The Idea of You and Me #69 #cong18


We are social beings, who take a lot of cues and clues about who we are from our external environment. In many social situations much of what we say, feel and do is controlled by our unconscious thoughts. If we understand how we are affected by our thoughts, could we unlock different ways of thinking, feeling and acting?

4 Key Takeaways:

  1. You are not who you think you are
  2. Your own imagination is often wrong
  3. Your choice of mirrors matters
  4. Once you understand the interplay between society and personal, you can begin to understand yourself.

About Jane Leonard:

Jane Leonard runs Useful, a training company, based in Cork. She works with a diverse client base but has a particular interest in help small business harness the power of digital media.

Jane is also a part time lecturer at Cork Institute of Technology. She is currently researching the experience of International students studying Entrepreneurship in Ireland.

Contacting Jane Leonard:

You can follow Jane on Twitter, connect with her on LinkedIn or email her.

By Jane Leonard

According to American sociologist Charles Horton Cooley, how comfortable you feel in social situations is greatly influenced by how you believe other people perceive you.

Over 100 years ago, Cooley developed the concept of the Looking Glass Self to explain how your idea of who you are is not just a biological state but is the result of our interactions with others. He suggests that we do not always see ourselves as we are but as how we believe others see us. So, the people with whom we interact become mirrors that reflect an image of us that we then interpret. Not always correctly or accurately.

There are 3 parts to Cooley’s theory

  1. We imagine how others perceive us
  2. We imagine how others are judging us based on that (real or imagined) perception
  3. We interpret how that person feels about us, based on that perception.

When I introduce his theory to my students, they often struggle with the core concepts. The students are confident outgoing and had assumed they were fully responsible for the person development. Once we begin to explore the theory, they become more intrigued.

One of the most telling examples of the looking glass self is when a student raises her hand and asks a question in class.

In that moment of vulnerability, she notices the verbal feedback and nonverbal feedback from the room. If the reflection from the room is positive, she may feel her questions was a good question, that people see her as insightful to have asked that question. Such students often become more engaged in the class discussion and in the course work and ultimately do better.

Students who believe they have received a negative reflection where the lecturer or the students appear impatient or sigh deeply the student perceives their reaction and begins to view themselves as naïve or gauche for asking that question.

Cooley believes that even as adults we develop the idea of who we are through our interactions with our peers, our family and our friends. Not just our actual interactions but how we perceive their judgement of us in those interactions.

If you’re with a group of people and you make a joke, and everyone laughs, you might begin to see yourself as a bit of a comedian. You adopt the looking glass, the mirror image of yourself you believe is being reflected back to you by others. Vice versa, if you say something intelligent, and you believe that this image reflected back to you, you might begin to see yourself as intelligent.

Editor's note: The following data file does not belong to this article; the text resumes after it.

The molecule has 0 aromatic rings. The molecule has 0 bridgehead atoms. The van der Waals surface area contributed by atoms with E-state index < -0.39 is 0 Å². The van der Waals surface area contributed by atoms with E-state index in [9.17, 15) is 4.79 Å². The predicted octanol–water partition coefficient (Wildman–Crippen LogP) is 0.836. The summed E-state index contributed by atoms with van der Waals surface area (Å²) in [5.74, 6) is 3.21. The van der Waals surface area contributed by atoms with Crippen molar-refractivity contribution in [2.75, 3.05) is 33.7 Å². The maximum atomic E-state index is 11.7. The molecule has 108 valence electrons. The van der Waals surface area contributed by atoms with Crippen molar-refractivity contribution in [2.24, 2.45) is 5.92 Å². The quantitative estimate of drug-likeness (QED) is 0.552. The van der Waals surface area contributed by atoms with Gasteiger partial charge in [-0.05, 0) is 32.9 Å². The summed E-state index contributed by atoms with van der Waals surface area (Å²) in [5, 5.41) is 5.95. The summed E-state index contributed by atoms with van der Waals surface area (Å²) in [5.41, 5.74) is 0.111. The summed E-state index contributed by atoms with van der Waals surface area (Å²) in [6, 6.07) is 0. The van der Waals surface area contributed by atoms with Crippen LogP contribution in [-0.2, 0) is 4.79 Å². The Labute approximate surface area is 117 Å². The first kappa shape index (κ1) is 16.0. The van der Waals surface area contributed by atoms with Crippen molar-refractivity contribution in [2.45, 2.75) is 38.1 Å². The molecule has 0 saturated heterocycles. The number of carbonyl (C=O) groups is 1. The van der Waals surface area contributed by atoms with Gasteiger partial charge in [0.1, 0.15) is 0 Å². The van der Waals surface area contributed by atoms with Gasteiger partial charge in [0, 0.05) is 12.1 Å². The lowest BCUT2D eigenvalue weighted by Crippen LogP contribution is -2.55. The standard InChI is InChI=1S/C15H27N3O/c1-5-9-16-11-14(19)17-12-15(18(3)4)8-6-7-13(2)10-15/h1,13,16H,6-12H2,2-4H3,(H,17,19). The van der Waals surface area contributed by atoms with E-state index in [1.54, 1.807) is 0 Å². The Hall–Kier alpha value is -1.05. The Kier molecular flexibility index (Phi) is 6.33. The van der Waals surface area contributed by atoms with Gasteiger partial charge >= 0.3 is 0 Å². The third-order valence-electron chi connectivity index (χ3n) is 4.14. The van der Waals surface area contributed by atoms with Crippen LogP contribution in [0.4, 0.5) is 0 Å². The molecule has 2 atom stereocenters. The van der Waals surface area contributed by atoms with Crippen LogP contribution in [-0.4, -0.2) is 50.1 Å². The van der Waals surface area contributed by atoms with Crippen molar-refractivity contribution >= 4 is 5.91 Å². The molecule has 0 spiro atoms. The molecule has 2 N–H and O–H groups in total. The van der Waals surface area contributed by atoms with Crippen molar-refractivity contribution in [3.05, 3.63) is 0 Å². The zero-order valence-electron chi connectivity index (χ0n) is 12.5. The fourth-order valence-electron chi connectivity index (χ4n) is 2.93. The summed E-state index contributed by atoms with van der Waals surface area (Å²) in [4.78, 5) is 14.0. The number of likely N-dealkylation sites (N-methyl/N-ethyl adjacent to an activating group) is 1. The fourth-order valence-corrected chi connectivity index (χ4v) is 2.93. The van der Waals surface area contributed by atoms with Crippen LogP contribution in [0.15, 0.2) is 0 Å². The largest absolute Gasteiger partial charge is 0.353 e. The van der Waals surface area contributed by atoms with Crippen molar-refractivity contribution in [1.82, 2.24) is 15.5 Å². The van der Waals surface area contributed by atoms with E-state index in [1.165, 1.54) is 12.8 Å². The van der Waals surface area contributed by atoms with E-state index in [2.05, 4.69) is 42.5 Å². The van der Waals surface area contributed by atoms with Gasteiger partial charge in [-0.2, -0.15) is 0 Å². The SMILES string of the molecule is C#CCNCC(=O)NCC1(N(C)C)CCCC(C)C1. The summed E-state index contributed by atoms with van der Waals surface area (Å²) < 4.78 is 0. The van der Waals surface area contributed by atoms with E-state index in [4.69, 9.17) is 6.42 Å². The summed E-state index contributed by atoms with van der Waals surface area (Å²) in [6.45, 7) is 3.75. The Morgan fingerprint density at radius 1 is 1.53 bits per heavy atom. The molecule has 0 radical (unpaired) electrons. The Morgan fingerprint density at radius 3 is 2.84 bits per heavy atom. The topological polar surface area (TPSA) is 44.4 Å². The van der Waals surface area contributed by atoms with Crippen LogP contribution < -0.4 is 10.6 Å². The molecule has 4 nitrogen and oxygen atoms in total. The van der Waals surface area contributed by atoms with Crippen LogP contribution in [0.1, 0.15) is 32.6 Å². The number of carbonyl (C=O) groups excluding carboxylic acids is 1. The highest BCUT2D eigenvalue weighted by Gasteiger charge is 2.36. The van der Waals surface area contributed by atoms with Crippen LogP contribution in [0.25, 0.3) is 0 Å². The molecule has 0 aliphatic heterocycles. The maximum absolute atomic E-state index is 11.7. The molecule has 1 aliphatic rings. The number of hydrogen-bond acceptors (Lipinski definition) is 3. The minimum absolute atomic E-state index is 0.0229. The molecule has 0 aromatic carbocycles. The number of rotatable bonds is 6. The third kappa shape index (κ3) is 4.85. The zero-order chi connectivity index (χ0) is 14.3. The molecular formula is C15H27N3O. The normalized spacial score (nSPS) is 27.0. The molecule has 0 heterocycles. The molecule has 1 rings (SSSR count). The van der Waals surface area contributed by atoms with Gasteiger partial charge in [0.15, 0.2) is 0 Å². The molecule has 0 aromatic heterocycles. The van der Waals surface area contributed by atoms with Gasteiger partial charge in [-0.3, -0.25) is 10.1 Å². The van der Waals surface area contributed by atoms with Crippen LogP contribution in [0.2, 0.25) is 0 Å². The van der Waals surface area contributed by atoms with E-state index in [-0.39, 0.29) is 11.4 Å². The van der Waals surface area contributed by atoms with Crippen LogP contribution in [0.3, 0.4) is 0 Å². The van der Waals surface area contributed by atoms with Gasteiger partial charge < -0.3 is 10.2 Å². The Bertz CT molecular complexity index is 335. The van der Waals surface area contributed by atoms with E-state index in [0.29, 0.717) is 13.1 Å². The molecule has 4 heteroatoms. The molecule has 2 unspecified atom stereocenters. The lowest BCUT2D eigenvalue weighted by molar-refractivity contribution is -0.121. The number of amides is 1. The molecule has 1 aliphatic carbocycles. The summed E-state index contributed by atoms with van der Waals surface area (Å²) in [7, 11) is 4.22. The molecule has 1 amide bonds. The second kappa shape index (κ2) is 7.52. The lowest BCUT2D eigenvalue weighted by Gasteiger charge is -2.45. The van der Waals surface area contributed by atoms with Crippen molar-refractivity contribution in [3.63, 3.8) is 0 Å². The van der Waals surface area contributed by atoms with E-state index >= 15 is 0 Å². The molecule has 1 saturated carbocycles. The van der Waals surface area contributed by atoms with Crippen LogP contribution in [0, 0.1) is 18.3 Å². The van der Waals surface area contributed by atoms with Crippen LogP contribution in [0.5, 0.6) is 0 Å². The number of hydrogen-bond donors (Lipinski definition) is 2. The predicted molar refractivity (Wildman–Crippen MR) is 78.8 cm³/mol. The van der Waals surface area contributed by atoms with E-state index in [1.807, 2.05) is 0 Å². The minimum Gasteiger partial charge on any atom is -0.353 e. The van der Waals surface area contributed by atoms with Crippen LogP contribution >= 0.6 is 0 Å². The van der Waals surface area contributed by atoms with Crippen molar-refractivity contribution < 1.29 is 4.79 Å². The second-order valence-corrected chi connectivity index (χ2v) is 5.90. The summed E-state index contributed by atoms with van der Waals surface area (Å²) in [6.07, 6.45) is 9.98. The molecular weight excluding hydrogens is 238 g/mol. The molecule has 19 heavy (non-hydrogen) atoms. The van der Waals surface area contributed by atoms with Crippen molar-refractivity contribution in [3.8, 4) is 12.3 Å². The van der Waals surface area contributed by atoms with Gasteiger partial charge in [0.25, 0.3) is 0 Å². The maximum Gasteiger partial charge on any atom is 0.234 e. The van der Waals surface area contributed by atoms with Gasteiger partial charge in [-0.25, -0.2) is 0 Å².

So Cooley’s, theory is that, it is not what people think of us that is important; it is what we imagine they think of us

One by one, in isolation, different interactions won’t make you think you’re stupid or intelligent, but if these patterns get repeated again and again throughout your lifetime, you develop an image of yourself that is given to you from without, from interaction with others.

We use socially constructed meanings of success, failure, gender or hierarchy to help us decide who to interact with and how we should interact with them. We also use this subjective lens to interpret the meaning of a person’s words or actions, not always accurately. These conscious and unconscious thought can have a powerful influence on us. One remarkable or personal incident can change our self-concept forever.

Cong as a hall of mirrors

This unconference at Cong is a very particular Hall of Mirrors. We come together as  a mix of more seasoned peeps and newer, first timers at the event. Although we come here as individuals our experience of the event is shaped by the responses, we believe we receive from other.

Coming to Cong for this unconference changes people.

It is intimate and intimidating, seems not to care about formal hierarchy, welcomes people, unsettles people, nurtures people and ultimately challenges people.

I believe that the looking glass or mirror effect is more easily triggered at Cong where the ideas, thoughts, notions and debate can be free-flowing and organic. Being in such an environment can make people even more vulnerable as they share ideas or connect with other ideas in new ways.

So important to come to Cong, but not enough to come to Cong and live in the familiar bubble for two days. This is especially important for those of us who have come more than once. We need to reach out and hear new ideas. We need to understand that our reactions to other people are creating a perception which can help people to feel they belong, that they are interesting or that they can connect with us after the event.

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